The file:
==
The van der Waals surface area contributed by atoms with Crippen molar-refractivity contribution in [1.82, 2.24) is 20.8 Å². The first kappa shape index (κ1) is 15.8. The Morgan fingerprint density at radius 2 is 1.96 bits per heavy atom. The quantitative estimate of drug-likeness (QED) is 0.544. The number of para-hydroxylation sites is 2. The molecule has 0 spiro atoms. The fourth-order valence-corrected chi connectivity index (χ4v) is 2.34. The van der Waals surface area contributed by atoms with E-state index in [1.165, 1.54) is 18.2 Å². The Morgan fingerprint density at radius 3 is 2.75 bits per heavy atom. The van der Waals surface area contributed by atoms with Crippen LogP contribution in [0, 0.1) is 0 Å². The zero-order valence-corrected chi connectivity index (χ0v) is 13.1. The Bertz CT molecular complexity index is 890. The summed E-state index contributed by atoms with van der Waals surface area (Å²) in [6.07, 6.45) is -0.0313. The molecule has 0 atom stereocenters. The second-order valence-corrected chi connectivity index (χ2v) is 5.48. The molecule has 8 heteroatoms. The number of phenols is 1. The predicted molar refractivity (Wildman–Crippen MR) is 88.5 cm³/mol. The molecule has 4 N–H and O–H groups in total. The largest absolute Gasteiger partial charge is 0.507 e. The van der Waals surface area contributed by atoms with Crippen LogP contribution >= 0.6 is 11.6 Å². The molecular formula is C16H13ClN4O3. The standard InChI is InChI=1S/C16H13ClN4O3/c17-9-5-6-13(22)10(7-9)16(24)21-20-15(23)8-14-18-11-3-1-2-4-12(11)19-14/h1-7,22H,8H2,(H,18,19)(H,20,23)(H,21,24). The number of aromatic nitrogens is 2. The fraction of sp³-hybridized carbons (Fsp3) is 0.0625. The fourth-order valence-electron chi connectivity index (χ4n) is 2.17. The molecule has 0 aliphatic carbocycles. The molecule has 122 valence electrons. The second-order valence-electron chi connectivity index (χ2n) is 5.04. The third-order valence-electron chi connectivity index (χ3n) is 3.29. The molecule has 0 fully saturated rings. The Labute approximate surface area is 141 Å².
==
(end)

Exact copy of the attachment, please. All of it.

The van der Waals surface area contributed by atoms with Crippen molar-refractivity contribution in [1.82, 2.24) is 20.8 Å². The first kappa shape index (κ1) is 15.8. The Morgan fingerprint density at radius 2 is 1.96 bits per heavy atom. The quantitative estimate of drug-likeness (QED) is 0.544. The number of para-hydroxylation sites is 2. The molecule has 0 spiro atoms. The fourth-order valence-corrected chi connectivity index (χ4v) is 2.34. The van der Waals surface area contributed by atoms with E-state index in [1.165, 1.54) is 18.2 Å². The Morgan fingerprint density at radius 3 is 2.75 bits per heavy atom. The van der Waals surface area contributed by atoms with Crippen LogP contribution in [0, 0.1) is 0 Å². The zero-order valence-corrected chi connectivity index (χ0v) is 13.1. The Bertz CT molecular complexity index is 890. The summed E-state index contributed by atoms with van der Waals surface area (Å²) in [6.07, 6.45) is -0.0313. The molecule has 0 atom stereocenters. The second-order valence-corrected chi connectivity index (χ2v) is 5.48. The molecule has 8 heteroatoms. The number of phenols is 1. The predicted molar refractivity (Wildman–Crippen MR) is 88.5 cm³/mol. The molecule has 4 N–H and O–H groups in total. The largest absolute Gasteiger partial charge is 0.507 e. The van der Waals surface area contributed by atoms with Crippen LogP contribution >= 0.6 is 11.6 Å². The molecular formula is C16H13ClN4O3. The standard InChI is InChI=1S/C16H13ClN4O3/c17-9-5-6-13(22)10(7-9)16(24)21-20-15(23)8-14-18-11-3-1-2-4-12(11)19-14/h1-7,22H,8H2,(H,18,19)(H,20,23)(H,21,24). The number of aromatic nitrogens is 2. The fraction of sp³-hybridized carbons (Fsp3) is 0.0625. The fourth-order valence-electron chi connectivity index (χ4n) is 2.17. The molecule has 0 aliphatic carbocycles. The molecule has 122 valence electrons. The second-order valence-electron chi connectivity index (χ2n) is 5.04. The third-order valence-electron chi connectivity index (χ3n) is 3.29. The molecule has 0 fully saturated rings. The Labute approximate surface area is 141 Å².